back to article 20 years of Drupal: Founder Dries Buytaert on API first, the end of breaking compatibility, and JavaScript bloat

Content management system Drupal is 20 years old, prompting its founder to talk about its evolving role, why it shifted from a policy of breaking compatibility with each release, and concerns about JavaScript bloat causing issues for those with poor connectivity. "When I started Drupal 20 years ago I built it for myself, for …

  1. Anonymous Coward
    Anonymous Coward


    A very insightful article.

    I'm sure we all have our own opinions and they may not be exactly in line with his, but how many here have twenty years experience in a "household name" web project using the technologies he talks about?

    I for one know when to look like a fool and keep my mouth shut.

    1. macjules Silver badge

      Re: Thanks

      I have over 11 years experience now with Drupal and have enjoyed a fairly broad range of challenges with it.

      Have developed Visual/Digital Experience Platforms for British Council, Lloyd's Bank, UBS various WPP clients and most recently the platform which Liverpool FC use for their app - all done with Drupal 6,7 and 8. As for 'household names' that use Drupal I can say that I helped develop Drupal CMS sites for Santander UK, Nestle Waters (San Pellegrino, Perrier, Nestle Waters etc.), TK Maxx and quite a few more besides.

  2. Anonymous Coward
    Anonymous Coward

    PR Posturing for corporate sponsors

    This sounds more like PR speak/posturing for benefit of the project's ever growing base of corporate sponsors.

    I find it hard to swallow that a long in tooth open source project that for 20 years has been the most arcane, obtuse pile of barely documented spaghettis code, coming from a culture that values new bells and whistles over actually keeping current user implementations running is going to change over night.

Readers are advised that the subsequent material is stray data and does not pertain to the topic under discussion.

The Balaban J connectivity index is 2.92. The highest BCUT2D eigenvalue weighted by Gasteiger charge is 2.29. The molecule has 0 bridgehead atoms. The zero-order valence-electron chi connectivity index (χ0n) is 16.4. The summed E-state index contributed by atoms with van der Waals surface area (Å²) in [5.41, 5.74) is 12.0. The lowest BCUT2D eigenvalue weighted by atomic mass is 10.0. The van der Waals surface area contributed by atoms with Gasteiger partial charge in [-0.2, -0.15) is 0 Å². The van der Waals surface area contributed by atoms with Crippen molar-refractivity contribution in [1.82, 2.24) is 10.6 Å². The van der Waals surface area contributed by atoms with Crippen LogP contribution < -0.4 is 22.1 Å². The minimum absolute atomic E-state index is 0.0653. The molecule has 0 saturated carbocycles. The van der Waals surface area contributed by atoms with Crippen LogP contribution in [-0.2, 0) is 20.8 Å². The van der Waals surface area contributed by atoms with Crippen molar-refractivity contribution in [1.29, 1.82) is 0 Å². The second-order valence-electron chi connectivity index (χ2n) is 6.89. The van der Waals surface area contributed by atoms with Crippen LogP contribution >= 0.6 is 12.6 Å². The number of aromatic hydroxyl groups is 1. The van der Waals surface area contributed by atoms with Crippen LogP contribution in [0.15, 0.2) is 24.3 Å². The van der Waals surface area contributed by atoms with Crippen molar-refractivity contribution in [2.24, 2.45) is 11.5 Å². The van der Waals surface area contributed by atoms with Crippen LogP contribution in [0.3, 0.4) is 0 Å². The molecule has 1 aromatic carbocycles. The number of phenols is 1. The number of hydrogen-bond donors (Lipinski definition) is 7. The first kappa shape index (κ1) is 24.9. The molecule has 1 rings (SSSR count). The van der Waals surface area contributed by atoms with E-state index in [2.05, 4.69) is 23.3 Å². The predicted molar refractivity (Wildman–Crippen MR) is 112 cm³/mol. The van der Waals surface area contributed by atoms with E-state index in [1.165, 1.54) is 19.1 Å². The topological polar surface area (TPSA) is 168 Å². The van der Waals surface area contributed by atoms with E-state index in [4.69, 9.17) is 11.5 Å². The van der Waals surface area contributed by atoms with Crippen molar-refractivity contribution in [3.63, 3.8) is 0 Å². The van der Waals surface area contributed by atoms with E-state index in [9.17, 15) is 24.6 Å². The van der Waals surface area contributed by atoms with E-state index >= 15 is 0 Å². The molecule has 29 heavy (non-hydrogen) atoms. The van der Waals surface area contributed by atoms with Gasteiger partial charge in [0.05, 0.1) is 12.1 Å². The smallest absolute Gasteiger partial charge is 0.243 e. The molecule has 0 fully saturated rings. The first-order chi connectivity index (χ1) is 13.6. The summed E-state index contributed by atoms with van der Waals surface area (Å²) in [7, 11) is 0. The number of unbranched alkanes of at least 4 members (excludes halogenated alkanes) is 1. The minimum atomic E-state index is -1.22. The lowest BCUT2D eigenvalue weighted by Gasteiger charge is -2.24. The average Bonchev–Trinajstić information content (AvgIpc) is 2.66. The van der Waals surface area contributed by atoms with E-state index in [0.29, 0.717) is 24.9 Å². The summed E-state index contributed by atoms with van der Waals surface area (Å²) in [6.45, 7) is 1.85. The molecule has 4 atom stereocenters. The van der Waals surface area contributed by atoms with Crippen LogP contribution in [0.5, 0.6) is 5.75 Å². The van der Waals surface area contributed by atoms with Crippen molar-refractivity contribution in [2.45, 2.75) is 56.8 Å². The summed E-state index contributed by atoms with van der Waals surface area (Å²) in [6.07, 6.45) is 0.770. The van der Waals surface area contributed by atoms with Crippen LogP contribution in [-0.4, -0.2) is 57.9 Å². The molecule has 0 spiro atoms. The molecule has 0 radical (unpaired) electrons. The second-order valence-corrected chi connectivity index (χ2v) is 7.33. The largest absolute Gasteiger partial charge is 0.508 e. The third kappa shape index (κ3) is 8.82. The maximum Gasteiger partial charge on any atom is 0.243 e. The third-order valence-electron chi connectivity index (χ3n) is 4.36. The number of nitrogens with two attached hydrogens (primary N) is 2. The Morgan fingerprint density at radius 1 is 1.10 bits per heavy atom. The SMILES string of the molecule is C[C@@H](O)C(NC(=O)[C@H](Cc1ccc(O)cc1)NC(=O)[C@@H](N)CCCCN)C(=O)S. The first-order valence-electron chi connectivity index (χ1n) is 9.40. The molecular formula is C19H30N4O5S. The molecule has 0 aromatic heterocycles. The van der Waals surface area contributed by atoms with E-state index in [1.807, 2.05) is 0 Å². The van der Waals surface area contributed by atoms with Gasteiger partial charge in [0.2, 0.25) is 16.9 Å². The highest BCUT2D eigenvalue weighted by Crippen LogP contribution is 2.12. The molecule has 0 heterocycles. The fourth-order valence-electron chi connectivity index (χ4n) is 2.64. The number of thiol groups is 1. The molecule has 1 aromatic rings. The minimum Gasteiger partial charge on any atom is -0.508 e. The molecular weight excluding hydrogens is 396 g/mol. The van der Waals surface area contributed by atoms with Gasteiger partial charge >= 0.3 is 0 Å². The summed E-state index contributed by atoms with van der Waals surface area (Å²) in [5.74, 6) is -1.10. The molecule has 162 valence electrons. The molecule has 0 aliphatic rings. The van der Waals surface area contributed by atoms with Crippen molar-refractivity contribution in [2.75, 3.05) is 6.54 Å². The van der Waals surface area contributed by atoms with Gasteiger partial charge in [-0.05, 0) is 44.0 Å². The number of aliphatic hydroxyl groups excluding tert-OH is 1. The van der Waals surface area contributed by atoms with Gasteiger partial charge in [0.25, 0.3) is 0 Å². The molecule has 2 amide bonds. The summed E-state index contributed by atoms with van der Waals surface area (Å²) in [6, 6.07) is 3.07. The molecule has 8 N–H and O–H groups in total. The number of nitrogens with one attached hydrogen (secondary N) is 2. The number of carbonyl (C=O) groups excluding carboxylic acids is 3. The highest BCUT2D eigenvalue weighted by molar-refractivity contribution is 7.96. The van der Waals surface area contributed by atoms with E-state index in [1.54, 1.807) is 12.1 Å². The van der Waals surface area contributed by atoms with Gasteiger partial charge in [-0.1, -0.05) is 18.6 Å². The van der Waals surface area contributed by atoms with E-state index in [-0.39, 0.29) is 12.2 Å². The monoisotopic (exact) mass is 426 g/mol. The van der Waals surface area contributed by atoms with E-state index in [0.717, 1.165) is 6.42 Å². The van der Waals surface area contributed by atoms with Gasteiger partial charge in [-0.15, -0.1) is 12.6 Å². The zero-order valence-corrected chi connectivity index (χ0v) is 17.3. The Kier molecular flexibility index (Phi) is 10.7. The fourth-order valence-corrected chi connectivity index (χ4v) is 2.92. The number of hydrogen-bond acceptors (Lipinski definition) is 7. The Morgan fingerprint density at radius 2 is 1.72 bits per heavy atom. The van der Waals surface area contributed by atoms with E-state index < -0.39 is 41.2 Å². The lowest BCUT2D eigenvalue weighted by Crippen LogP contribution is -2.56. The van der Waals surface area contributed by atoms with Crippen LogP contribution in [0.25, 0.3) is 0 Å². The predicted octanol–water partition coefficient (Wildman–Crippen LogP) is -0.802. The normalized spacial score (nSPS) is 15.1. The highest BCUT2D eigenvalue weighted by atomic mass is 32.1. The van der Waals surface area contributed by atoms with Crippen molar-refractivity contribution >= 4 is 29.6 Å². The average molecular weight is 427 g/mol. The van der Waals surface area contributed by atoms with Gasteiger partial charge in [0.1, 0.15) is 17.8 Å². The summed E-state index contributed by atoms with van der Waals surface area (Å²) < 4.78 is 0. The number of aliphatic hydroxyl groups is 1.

3. Quentin Finknottle Again

    Sounds Accurate To Me

    Having started with v7, the thought of upgrading a v7 project to v8 is horrific. Luckily, I was able to rewrite the couple of v7s I built (and v7 is still supported until the end of this year).

    Having just moved several v8 projects to v9, it was simple, and simple tools are available to scan your code and highlight any deprecations.

    If you haven't looked at it since v5/6/7, have another look - it's a totally different beast, while retaining clear separation between the data, logic and presentation layers.

    1. macjules Silver badge

      Re: Sounds Accurate To Me

      Migrate module is your friend with this- it makes the move from any other version to 8 or 9 pretty easy.

      What there is a distinct lack of, in my opinion, is documentation that relates to the 'scaffolding' that composer installs with Drupal 8+. There are a realm of really useful tools such as Drupal Code Generator that are there to help simplify the build of form or block classes, for example, but are not mentioned anywhere. Clear guidelines on setting up PHP code sniffers would also help - it is a very simple operation which still requires some help to optimise it.

      Also some little things that are not referenced such as tweaking composer on a production site, so that you do not need to reload each class each time - it can be cached so that it is a one-time load and it drastically improves page load speed by almost 50%.

      1. stungebag

        Re: Sounds Accurate To Me

        "Migrate Module is your friend": if only.

        I've tried to migrate a very simple site many times from D7 to D8 using the migrate module. By very simple I mean just that: it uses the default themes and about four simple content types. Very few contributed modules. After each migration attempt it's a mess. The theme no longer works - despite being the same theme it looks entirely different and changing the theme options doesn't fix it, and there are other nasties such as bits of comment and author information at the bottom of the screen that don't apear on the Drupal 7 site.

        I really want to stay on Drupal but it seems inevitable that Wordpress (.org) must be the way forward for me. I welcome the new Drupal approach but it's too late.

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